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A friend took Owl so we could go to a movie this weekend, so I dragged PH to Star Trek: Into Darkness.

Not because I thought it would be good but because I figured it would at least interest him.

It definitely INTERESTED him.

It also may have shrivelled his soul.

I’m not an original Star Trek fan. As much as I love George Takei, my knowledge of Star Trek starts with Captain Picard.

But PH is a genuine Trekkie, he even owns a detailed manual to the Enterprise, which he consults occasionally, so I was surprised that he was so accepting of the 2009 reboot. He was okay with the ending – he felt it left room for the director to make new story lines instead of simply rehashing old stuff.

So I figured this movie would be about the same.

Yeah, about that…

PH’s brain nearly exploded about two minutes into the movie, and it just went downhill from there. Even I, as a non-Trekkie, was offended.

If you are a Star Trek fan, you probably shouldn’t see this movie.

The funny thing is, when we mention it to people, including people who claim to be fans of the original series, they have all said “What? It was good…” Then PH starts pointing things out, and they go “Oh, well, yeah… yeah… you’re right… that didn’t make sense…”

So allow me to rephrase.

If you kind of liked Star Trek and you like movies that are shiny (like me), you should see this movie.

It is VERY shiny.

If you are a Star Trek fan and consider yourself a PURIST, which I think all true Trekkies DO, you should NOT see this movie.

Nor should you see it if you have an interest in, oh, SCIENCE.

I’ll start with non-spoilers, so don’t be afraid. I’ll warn you before I give away anything remotely important.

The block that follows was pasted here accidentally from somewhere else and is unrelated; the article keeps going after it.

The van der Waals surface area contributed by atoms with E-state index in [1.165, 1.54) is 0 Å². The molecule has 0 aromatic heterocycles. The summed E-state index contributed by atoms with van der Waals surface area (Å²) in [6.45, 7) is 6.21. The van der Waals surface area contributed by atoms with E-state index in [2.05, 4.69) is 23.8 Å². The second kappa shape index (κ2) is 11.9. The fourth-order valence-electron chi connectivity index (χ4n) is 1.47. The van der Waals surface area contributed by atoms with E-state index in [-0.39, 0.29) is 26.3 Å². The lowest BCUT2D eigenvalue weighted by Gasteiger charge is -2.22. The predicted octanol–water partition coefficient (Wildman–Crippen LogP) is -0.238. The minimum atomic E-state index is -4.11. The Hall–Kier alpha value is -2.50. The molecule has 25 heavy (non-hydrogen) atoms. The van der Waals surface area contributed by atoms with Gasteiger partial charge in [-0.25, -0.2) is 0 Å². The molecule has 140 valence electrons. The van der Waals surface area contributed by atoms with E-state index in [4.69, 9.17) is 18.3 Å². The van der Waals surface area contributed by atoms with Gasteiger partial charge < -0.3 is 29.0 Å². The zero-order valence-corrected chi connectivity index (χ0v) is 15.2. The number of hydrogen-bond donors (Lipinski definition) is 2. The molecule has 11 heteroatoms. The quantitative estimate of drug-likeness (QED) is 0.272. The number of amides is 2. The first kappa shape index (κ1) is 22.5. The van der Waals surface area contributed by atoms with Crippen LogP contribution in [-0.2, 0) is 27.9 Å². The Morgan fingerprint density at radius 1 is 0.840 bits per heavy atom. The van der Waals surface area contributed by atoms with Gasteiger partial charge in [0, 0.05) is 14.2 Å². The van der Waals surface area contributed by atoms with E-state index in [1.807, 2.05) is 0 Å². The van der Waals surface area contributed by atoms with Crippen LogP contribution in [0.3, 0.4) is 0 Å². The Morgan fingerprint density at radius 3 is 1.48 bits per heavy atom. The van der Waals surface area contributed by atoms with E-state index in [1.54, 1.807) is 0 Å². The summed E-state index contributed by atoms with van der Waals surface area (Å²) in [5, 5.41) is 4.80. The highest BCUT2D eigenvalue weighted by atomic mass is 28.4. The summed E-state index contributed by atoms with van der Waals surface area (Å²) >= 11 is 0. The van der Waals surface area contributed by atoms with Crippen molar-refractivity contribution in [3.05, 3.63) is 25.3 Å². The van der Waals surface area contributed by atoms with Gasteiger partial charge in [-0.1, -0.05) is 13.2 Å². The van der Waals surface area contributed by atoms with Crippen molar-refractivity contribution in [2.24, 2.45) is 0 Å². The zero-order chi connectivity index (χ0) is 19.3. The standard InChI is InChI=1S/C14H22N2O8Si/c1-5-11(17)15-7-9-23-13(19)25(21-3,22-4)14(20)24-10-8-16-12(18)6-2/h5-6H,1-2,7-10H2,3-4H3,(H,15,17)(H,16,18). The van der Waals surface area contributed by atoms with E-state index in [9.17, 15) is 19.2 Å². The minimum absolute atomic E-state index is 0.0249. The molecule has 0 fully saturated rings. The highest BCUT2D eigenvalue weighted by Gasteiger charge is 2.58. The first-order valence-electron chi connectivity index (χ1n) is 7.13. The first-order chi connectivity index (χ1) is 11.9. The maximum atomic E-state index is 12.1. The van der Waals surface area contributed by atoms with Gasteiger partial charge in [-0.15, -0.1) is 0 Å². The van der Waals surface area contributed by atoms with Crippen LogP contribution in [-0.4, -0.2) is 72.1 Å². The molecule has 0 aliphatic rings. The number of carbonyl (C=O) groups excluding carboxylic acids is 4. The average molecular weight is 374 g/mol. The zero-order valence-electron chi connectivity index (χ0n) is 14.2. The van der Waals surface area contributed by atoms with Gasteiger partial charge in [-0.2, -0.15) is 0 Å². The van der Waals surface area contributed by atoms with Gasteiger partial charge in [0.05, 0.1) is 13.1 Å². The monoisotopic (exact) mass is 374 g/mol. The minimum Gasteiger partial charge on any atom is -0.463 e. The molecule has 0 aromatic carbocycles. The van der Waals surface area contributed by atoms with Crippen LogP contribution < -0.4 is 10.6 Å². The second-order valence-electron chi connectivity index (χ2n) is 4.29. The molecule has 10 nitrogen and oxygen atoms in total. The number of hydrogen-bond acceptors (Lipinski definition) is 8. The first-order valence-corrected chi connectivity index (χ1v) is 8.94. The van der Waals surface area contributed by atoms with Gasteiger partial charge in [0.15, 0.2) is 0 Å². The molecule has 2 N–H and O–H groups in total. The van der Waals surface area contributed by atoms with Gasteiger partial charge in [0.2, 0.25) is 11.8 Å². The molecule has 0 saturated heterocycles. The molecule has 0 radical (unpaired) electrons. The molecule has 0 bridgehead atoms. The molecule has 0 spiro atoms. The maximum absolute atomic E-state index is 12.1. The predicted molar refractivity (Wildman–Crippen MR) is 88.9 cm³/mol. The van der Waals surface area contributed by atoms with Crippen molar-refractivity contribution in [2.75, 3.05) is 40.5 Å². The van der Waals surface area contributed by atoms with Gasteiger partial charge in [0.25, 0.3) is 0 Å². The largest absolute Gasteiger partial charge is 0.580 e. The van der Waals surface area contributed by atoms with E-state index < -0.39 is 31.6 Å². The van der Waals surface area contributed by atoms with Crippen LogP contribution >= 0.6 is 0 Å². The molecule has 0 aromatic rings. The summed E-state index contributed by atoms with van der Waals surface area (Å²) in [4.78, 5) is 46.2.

Science and Logic Die In Each Other’s Arms in the First Ten Minutes

I can tell you how the movie opens, because it has ABSOLUTELY NOTHING TO DO WITH THE REST OF THE MOVIE.

It starts out with Spock trying to lay a cold fusion bomb into a volcano to save a race of primitive people on some far away planet.

And for some reason, the Enterprise is UNDER WATER on the planet.

No, it didn’t crash, they somehow put it there.

…I’m waiting for all of the Trekkies to stop screaming at their computer screens.

Done? Yes?

Oh, you in the back – you need more time. Go ahead. I understand.

Even I know that in all of the Next Gen I have watched, they never LAND the Enterprise. Why would they? People and cargo can be beamed up, and small shuttles are used for missions where the transporters are for some reason not recommended.

If you even look at the design of the Enterprise, you’d realize it can’t land.


Hmm, no legs, round bottom, top heavy. Oh yeah.

But never mind that, for a moment. Let’s think about landing it IN WATER. You remember that plane in New York that had to do a water landing and managed it intact? There’s a reason they called it Miracle On The Hudson.

Because water is HEAVY. It kills people who fall off of bridges. It RIPS APART planes that hit it. Pilots would rather crash on land than on water, what does that tell you?

And it would crush you like a bug if you went too deep.

Now imagine taking a space ship which is meant for going into the vacuum of space, and imagine putting it under tons of water.


Scientists are deeply offended by the concept and explain in detail why it is completely ridiculous.

And yes, I know that a lot of Star Trek science is impossible, but at least they try to make vague justifications by mumbling things about Heisenberg compensators and such.


So, we’re ten minutes in and Science is dead.

Let’s try to accept that and move on.


When we bring this up with people who liked the movie, they immediately respond with “well, they had to hide the ship from the people on the planet!”

You know, Prime Directive etc etc. Can’t have the locals seeing spaceships when they’ve only just figured out that fire is warm.

Okay… WHY NOT LEAVE IT IN SPACE? You know, SPACE? Where the ship belongs? Why not beam people down from well outside orbit? Or send people in a little shuttle?